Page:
Many managers tend to assemble software development teams with the goal of keeping the team together — release after release, project after project. The logic is that the team’s performance will improve as the team members get to know and understand each other. But is this the best approach to managing teams?
It’s true that teams need time to form, storm, norm and perform. Once the members get passed the startup rituals, they usually open up, communicate better, and settle into patterns of behavior. Those patterns help in setting expectations among the team members. Each person knows what she needs to do and what to expect from everyone else. Predictability is good, but it comes at a price.
We’re all creatures of habit. We settle into patterns of behavior. No problem there. We also settle into patterns of thought and analysis. In doing so, we restrict our ability to reach broadly and dig deeply. The solution sets we derive will be predictable and functional, but they may not be optimal. If you want to be great, if you want your team to be great, if you want your software to be great, patterns will hold you back. We need to recognize our patterns and find ways to break out of them.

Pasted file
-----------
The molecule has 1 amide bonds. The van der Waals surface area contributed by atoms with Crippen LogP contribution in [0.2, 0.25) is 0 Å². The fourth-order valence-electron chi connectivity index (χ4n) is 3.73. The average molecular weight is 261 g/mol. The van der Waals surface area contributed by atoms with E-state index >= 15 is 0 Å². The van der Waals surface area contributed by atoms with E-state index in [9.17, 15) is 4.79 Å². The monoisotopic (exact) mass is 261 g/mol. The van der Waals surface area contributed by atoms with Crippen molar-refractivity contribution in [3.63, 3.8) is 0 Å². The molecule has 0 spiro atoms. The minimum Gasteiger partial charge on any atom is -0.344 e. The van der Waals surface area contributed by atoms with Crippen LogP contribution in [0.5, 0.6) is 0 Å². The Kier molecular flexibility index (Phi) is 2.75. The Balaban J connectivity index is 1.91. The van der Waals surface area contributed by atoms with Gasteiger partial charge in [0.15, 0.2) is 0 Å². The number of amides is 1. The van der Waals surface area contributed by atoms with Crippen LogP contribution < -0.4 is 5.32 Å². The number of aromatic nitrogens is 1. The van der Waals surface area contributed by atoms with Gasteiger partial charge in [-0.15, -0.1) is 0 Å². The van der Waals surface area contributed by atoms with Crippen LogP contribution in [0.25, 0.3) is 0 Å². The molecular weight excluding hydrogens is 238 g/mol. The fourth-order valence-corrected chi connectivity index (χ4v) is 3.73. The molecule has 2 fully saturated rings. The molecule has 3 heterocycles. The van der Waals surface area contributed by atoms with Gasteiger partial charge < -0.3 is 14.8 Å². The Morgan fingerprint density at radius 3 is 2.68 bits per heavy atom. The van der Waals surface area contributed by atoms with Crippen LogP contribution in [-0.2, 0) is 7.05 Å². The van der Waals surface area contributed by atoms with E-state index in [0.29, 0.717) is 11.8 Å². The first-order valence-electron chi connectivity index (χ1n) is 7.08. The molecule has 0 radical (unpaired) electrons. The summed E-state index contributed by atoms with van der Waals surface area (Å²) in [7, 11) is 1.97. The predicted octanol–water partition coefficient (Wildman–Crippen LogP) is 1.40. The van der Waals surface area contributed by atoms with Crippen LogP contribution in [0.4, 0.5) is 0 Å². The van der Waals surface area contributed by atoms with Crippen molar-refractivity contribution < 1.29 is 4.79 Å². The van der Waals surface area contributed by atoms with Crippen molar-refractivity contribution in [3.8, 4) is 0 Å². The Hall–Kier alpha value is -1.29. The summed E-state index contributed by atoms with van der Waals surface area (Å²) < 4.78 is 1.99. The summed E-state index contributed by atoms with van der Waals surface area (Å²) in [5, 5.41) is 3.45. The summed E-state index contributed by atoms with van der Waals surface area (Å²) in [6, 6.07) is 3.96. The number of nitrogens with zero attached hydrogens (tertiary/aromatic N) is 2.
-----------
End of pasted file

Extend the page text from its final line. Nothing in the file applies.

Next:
Mix It Up
That’s where mixing things up can help. Introducing new members to a team breeds new ideas and encourages innovation. New people bring new experiences, new perspectives, and new energies. The newbies are not bound by established norms and historical decisions. They are free to question everything and accept nothing. This will broaden everyone’s viewpoints and lead to fresh ideas.
Here are a few ideas for keeping your teams fresh and unpredictable:
- If your company has many software development teams, try moving personnel around from team to team.
- If your company is small, try rotating responsibilities among team members to promote cross-disciplinary skills.
- Hire new people from outside your industry and with varied backgrounds.
- Include non-technical people on the development team as analysts and testers.
- Get everyone out into the field from time to time so they can observe how real business users work.
In addition, encourage everyone to question solution constraints and established norms. Prompt them to ask why and keep asking why until they get satisfactory answers. We tend to become complacent and increasingly tolerant over time. Asking questions helps combat those tendencies.
Is your primary goal building a smooth-running software development team, or is it building great and profitable software?